With all the debate going on in the US about ‘Obamacare’ and health reform it is hard for Americans to not make comparisons to other systems. The Canadian system has been used as an example by both the GOP and the Dems as an example of what we shouldn’t or should do. Naturally, as a Canadian I am willing to blindly defend our health-care are being the best in the world; after all, that’s what our politicians have been telling us for eons, right?
Today, the Conference Board of Canada released a report ranking the health-care outcomes of 16 developed countries. Of course, the US received a D came last (but we expected that, it was written by a Canadian group after all). Canada received a B and came 10th out of the 16 while the US received a D and 16th. Those damn Europeans always seem to beat us out. Gasp! Say it ain’t so!
Our egos were stroked enough by beating the US so handily that we failed to see what the report was truly trying to tell us. Go back and read what the rankings were looking at again. They were looking at health-care outcomes not systems. Obama and Congress are trying to find the ‘best’ system, not the ‘best American system’. The terms of the US debate on health-care centre around how much the Feds should be involved in the health-care system (a public/private debate) instead of focusing on the real issue: How can we make more Americans healthier? If the debate was refocused, some tangible results would likely result.
Rising rates of diabetes are a great place to start. Canada and the US came 14th and 15th respectively on mortality due to diabetes. Japan came out on top. I’m going to go out on a limb and say that the differences in diabetes mortality rates between the three countries isn’t a result of different health-care systems (Canada and the US have dramatically different systems and come in right next to each other). It is more likely a result of the differences in overall lifestyle. Over several decades Japan has encouraged a culture of activity in its society. We’ve all seen videos of crazy Japanese companies leading afternoon exercises with all of their employees.
This culture seemed to have worked. A 2003 OECD report shows that 24.9% of Japanese are overweight (BMI>25kg/m) and only 3.2% are obese (BMI>30kg/m). Compare that to the US where 65.7% are overweight and 30.6% are obese and the problem is clear. Americans are fat and Japanese aren’t. It isn’t a genetic thing either, Japan gave us sumo wrestling remember.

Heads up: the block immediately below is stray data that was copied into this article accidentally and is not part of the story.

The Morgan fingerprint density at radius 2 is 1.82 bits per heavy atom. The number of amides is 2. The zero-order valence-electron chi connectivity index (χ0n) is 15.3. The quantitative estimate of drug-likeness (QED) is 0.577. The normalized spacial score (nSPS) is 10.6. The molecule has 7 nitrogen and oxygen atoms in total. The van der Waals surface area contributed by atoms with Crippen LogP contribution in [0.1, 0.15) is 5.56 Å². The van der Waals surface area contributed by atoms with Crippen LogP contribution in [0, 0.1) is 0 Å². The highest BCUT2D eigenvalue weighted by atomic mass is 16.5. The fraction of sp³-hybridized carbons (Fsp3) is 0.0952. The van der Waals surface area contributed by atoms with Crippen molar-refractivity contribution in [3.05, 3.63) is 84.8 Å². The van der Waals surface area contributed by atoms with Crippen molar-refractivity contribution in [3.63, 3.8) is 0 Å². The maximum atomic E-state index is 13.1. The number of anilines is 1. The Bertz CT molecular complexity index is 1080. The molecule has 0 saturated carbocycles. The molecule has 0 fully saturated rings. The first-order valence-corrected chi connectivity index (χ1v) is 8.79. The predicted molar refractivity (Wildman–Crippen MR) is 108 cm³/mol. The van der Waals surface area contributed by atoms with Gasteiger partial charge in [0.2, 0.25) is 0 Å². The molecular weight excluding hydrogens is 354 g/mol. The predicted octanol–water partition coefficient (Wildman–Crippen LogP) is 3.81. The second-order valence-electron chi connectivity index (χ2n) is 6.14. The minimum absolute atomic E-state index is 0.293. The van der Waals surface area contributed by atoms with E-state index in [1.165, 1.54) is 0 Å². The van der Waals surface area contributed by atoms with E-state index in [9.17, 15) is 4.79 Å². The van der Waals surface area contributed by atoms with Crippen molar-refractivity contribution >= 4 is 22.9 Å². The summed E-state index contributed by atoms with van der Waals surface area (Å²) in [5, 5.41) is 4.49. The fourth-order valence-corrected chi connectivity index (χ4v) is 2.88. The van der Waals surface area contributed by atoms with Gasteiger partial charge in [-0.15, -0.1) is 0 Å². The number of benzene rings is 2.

Whats wrong with being fat? It leads to Type 2 diabetes for one. 95% of people suffering from diabetes are Type 2 ‘adult onset’ diabetics. Increases in these diabetics can be attributed to “aging population, rising obesity rates, increasingly sedentary lifestyles, and higher risk for diabetes for Aboriginal people” (source). It no wonder then that as we (Canadians and Americas) are getting fatter, we get less healthy.
Second, diabetics are expensive.
- People with diabetes incur medical costs that are two to three times higher than those without diabetes. A person with diabetes can face direct costs for medication and supplies ranging from $1,000 to $15,000 a year.
- By 2010, it’s estimated that diabetes will cost the Canadian health-care system $15.6 billion a year and that number will rise to $19.2 billion by 2020.
Its no wonder that the Canadian system is running short on cash or American insurers charge exorbitant premiums. Fat people make health care expensive for all of us.
Despite this, all of the talk in the US around health-care reform has centered around a ‘public option’. Why not drop the ideological part of the battle (which is the causing the deadlock) and find easy ways to make American’s healthier. Building more community centres where people can work out, aiding youth athletics programs, and helping at risk kids get into sports for life. It can’t stop there though, staying active throughout your whole life will make you healthier, is free (or nearly free), and will make your government/insurer happy.
It isn’t hard to start either:
In a large study, people at risk of type 2 diabetes were able to reduce that risk by 58% by exercising moderately for 30 minutes a day and by losing 5 to 7% of their body weight. In people over age 60, the risk was cut by almost 71%. Other large studies have shown similar results in reducing risk. (Source)
Besides which, I’d much prefer to see Obama pump money into programs that directly affect change in the US than fill the pockets of an inevitably inefficient bureaucracy.
With all the money he’ll save we can afford some extra twinkies apples. One of them a day could keep a public health-care battle at bay.